I doubt anyone is terribly interested in what goes on behind the scenes at my workplace. I share this abbreviated story in the hope that you’ll apply it to your own life. The basic question is this: how does a medium or large sized group of people—a school faculty, a church council, a local government, a non-profit organization, any work team really—reinvent their work?
My colleagues and I are redesigning our university’s undergraduate teacher education program again. Instead of annual incremental tweaks to individual courses, we wait until dissatisfaction builds to a breaking point. Then, instead of identifying and building upon existing strengths, we commit to a complete overhaul. We repeat the process every five to seven years.
The problem is whole scale curriculum redesign is very difficult to pull off. I’ve lived through multiple attempts at two institutions. This time, despite different people in leadership, we’re following a nearly identical path as all our previous efforts. In our last meeting I felt like Bill Murray in Groundhog Day.
We never improve the process because no one makes the time to carefully consider alternatives. That’s the point of this exercise in self-efficacy.
The basic challenge is to improve the preparation of our teacher candidates by: 1) eliminating curricular redundancies; 2) filling in curricular gaps; 3) reversing “credit creep” by reducing the total number of semester hours needed to complete the program; and 4) updating the curriculum to address changes in K-12 education, changes like the Common Core State Standards Initiative.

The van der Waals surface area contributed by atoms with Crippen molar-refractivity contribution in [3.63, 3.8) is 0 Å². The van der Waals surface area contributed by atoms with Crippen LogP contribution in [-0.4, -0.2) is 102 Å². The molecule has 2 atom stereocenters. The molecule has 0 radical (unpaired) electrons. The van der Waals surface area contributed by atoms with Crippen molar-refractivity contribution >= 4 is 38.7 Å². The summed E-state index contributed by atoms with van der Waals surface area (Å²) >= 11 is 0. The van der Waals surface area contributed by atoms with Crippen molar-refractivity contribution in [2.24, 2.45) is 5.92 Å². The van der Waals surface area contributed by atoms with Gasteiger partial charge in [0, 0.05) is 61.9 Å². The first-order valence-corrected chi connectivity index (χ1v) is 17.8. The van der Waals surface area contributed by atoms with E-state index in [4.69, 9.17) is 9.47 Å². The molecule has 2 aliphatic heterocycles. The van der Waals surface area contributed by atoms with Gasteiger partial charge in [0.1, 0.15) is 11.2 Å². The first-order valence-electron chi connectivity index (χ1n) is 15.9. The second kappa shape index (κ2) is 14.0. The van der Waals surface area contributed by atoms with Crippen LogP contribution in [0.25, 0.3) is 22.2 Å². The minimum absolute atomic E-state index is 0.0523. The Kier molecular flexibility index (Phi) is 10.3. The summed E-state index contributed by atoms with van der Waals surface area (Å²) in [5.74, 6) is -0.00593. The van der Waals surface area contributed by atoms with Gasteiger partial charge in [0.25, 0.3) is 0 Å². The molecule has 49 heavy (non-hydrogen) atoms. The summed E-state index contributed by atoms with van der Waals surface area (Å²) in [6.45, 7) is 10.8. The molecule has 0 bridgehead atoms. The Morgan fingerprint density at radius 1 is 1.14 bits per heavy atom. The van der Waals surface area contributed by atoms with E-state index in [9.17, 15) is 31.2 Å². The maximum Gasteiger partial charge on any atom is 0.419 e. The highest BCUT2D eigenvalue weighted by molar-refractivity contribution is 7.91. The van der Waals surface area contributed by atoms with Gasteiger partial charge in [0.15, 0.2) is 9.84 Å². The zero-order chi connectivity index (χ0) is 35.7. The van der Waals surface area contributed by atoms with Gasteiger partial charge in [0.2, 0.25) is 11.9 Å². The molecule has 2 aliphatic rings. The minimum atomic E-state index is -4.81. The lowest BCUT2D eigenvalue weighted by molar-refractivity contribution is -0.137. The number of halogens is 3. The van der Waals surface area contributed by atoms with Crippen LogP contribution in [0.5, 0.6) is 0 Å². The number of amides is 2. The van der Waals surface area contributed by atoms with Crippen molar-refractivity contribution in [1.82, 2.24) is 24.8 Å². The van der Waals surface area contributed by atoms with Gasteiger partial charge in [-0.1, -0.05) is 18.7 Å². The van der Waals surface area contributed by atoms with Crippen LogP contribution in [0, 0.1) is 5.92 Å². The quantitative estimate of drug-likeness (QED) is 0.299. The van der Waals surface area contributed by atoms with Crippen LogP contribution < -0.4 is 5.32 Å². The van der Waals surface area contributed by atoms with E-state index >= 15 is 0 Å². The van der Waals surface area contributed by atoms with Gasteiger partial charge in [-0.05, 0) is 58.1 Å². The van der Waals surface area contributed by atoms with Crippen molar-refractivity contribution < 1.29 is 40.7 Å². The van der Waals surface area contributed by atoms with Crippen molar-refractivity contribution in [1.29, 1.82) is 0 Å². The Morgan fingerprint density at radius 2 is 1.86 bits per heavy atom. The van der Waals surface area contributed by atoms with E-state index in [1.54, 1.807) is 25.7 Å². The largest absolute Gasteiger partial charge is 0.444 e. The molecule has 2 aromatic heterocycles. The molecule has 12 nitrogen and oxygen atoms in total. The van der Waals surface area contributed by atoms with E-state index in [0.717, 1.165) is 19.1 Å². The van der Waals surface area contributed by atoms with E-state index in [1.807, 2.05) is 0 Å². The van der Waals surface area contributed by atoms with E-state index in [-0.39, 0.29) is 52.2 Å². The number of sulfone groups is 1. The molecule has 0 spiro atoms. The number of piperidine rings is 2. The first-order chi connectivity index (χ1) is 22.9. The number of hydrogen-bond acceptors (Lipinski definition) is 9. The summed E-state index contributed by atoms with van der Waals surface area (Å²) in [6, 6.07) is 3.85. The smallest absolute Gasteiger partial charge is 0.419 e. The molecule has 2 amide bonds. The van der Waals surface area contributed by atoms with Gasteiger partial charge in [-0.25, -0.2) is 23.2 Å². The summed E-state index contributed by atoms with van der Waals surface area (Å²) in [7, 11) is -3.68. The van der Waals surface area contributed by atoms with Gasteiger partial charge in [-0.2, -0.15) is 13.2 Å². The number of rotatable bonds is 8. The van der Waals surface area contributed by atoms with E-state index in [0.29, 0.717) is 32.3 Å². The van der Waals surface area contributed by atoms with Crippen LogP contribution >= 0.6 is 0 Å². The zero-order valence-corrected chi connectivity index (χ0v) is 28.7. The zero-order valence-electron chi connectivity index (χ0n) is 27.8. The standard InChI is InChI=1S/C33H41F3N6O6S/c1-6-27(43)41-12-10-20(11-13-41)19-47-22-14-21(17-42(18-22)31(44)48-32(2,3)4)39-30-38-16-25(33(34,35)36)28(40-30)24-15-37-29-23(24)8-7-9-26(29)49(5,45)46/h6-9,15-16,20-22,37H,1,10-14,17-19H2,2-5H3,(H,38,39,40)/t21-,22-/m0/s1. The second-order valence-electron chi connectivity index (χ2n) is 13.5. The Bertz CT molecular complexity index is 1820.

Things always start positively with creative and invigorating whole group discussion about “essential elements” or “themes” that everyone wants included in the new and improved program. Then we add in additional content determined by professional standards and (jargon alert) a new high stakes performance based student teacher assessment (otherwise known as a student teaching test). Next, advocates for specific curricular interests—technology integration, special education, reading instruction, etc.—remind everyone of just how important all of that content is. Then we try to pinpoint what will be taught when. That’s when enthusiasm wanes and things inevitably bog down.
We struggle at this work for many reasons. Two in particular. First, we’re much, much better at adding content than we are removing it. And second, it’s nearly impossible to do the careful type of deep thinking, tentative and creative sketching, and initial draft writing that program redesign requires in large group meetings.
We would make more progress in less time if we did three things:
• First, take whatever time is necessary to reach a consensus that it’s impossible to include everything our candidates might need to succeed in their first few years of teaching. Come up with a written statement to that effect and communicate it to the students at different points throughout the program. Our inability to embrace our limits is like a misaligned brake rubbing against a bicycle rim, no matter how hard we pedal, we tire before making ample forward progress.
• Second, delegate the drafting of a new program outline to one or a few people. This means trusting they have the students’ and all of the faculty’s best interests at heart. Ask that person or those people to talk with individual faculty members about what they like most about the existing program and what they’re most intent on changing. Count their curriculum redesign work both as service to the department and as scholarship of teaching.
• Third, use large group meetings primarily to receive suggestions on how to improve the most recent program outline draft, and in the end, to reach consensus on a final draft.